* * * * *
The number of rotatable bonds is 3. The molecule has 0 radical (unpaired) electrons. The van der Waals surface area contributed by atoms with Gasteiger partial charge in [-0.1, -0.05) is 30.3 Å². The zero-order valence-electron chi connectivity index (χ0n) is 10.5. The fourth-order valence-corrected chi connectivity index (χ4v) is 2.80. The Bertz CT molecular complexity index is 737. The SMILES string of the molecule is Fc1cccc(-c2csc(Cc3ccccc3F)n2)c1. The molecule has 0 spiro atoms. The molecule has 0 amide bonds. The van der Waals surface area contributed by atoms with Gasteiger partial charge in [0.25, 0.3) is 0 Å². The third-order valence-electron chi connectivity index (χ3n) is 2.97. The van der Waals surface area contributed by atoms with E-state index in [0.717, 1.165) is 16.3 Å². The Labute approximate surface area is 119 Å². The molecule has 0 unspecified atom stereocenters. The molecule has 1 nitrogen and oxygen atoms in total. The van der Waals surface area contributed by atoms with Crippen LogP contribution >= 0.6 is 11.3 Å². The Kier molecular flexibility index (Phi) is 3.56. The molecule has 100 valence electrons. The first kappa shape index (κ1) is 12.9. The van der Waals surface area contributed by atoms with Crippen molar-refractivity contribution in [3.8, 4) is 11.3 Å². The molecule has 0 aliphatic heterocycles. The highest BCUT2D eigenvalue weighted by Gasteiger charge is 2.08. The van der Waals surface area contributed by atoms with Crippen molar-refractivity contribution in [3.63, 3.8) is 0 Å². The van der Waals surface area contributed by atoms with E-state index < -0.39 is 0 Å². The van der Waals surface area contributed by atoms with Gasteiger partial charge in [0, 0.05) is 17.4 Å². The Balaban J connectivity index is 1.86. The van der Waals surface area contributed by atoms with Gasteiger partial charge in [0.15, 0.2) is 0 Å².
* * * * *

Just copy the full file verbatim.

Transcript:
The number of rotatable bonds is 3. The molecule has 0 radical (unpaired) electrons. The van der Waals surface area contributed by atoms with Gasteiger partial charge in [-0.1, -0.05) is 30.3 Å². The zero-order valence-electron chi connectivity index (χ0n) is 10.5. The fourth-order valence-corrected chi connectivity index (χ4v) is 2.80. The Bertz CT molecular complexity index is 737. The SMILES string of the molecule is Fc1cccc(-c2csc(Cc3ccccc3F)n2)c1. The molecule has 0 spiro atoms. The molecule has 0 amide bonds. The van der Waals surface area contributed by atoms with Gasteiger partial charge in [0.25, 0.3) is 0 Å². The third-order valence-electron chi connectivity index (χ3n) is 2.97. The van der Waals surface area contributed by atoms with E-state index in [0.717, 1.165) is 16.3 Å². The Labute approximate surface area is 119 Å². The molecule has 0 unspecified atom stereocenters. The molecule has 1 nitrogen and oxygen atoms in total. The van der Waals surface area contributed by atoms with Crippen LogP contribution >= 0.6 is 11.3 Å². The Kier molecular flexibility index (Phi) is 3.56. The molecule has 100 valence electrons. The first kappa shape index (κ1) is 12.9. The van der Waals surface area contributed by atoms with Crippen molar-refractivity contribution in [3.8, 4) is 11.3 Å². The molecule has 0 aliphatic heterocycles. The highest BCUT2D eigenvalue weighted by Gasteiger charge is 2.08. The van der Waals surface area contributed by atoms with Crippen molar-refractivity contribution in [3.63, 3.8) is 0 Å². The van der Waals surface area contributed by atoms with E-state index < -0.39 is 0 Å². The van der Waals surface area contributed by atoms with Gasteiger partial charge in [0, 0.05) is 17.4 Å². The Balaban J connectivity index is 1.86. The van der Waals surface area contributed by atoms with Gasteiger partial charge in [0.15, 0.2) is 0 Å².